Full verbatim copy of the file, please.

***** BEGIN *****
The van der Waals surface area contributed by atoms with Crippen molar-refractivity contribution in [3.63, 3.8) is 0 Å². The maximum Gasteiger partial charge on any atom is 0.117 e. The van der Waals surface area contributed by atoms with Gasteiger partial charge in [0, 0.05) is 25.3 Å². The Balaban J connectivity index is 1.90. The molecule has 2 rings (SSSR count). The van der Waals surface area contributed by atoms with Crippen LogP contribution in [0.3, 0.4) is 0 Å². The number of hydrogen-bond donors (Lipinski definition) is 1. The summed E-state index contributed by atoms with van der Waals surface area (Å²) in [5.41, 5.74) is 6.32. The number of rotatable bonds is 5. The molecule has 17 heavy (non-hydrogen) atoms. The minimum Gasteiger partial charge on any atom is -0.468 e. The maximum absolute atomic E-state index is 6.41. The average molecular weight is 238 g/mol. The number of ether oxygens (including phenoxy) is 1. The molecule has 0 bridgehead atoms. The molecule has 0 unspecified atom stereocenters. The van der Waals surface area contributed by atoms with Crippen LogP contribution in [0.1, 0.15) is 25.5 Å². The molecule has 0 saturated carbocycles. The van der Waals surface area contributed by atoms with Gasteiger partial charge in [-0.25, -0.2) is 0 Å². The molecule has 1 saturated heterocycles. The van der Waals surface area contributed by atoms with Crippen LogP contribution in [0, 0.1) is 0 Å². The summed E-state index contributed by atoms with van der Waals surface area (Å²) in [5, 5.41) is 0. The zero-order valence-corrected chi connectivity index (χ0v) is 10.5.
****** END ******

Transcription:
The van der Waals surface area contributed by atoms with Crippen molar-refractivity contribution in [3.63, 3.8) is 0 Å². The maximum Gasteiger partial charge on any atom is 0.117 e. The van der Waals surface area contributed by atoms with Gasteiger partial charge in [0, 0.05) is 25.3 Å². The Balaban J connectivity index is 1.90. The molecule has 2 rings (SSSR count). The van der Waals surface area contributed by atoms with Crippen LogP contribution in [0.3, 0.4) is 0 Å². The number of hydrogen-bond donors (Lipinski definition) is 1. The summed E-state index contributed by atoms with van der Waals surface area (Å²) in [5.41, 5.74) is 6.32. The number of rotatable bonds is 5. The molecule has 17 heavy (non-hydrogen) atoms. The minimum Gasteiger partial charge on any atom is -0.468 e. The maximum absolute atomic E-state index is 6.41. The average molecular weight is 238 g/mol. The number of ether oxygens (including phenoxy) is 1. The molecule has 0 bridgehead atoms. The molecule has 0 unspecified atom stereocenters. The van der Waals surface area contributed by atoms with Crippen LogP contribution in [0.1, 0.15) is 25.5 Å². The molecule has 0 saturated carbocycles. The van der Waals surface area contributed by atoms with Gasteiger partial charge in [-0.25, -0.2) is 0 Å². The molecule has 1 saturated heterocycles. The van der Waals surface area contributed by atoms with Crippen LogP contribution in [0, 0.1) is 0 Å². The summed E-state index contributed by atoms with van der Waals surface area (Å²) in [5, 5.41) is 0. The zero-order valence-corrected chi connectivity index (χ0v) is 10.5.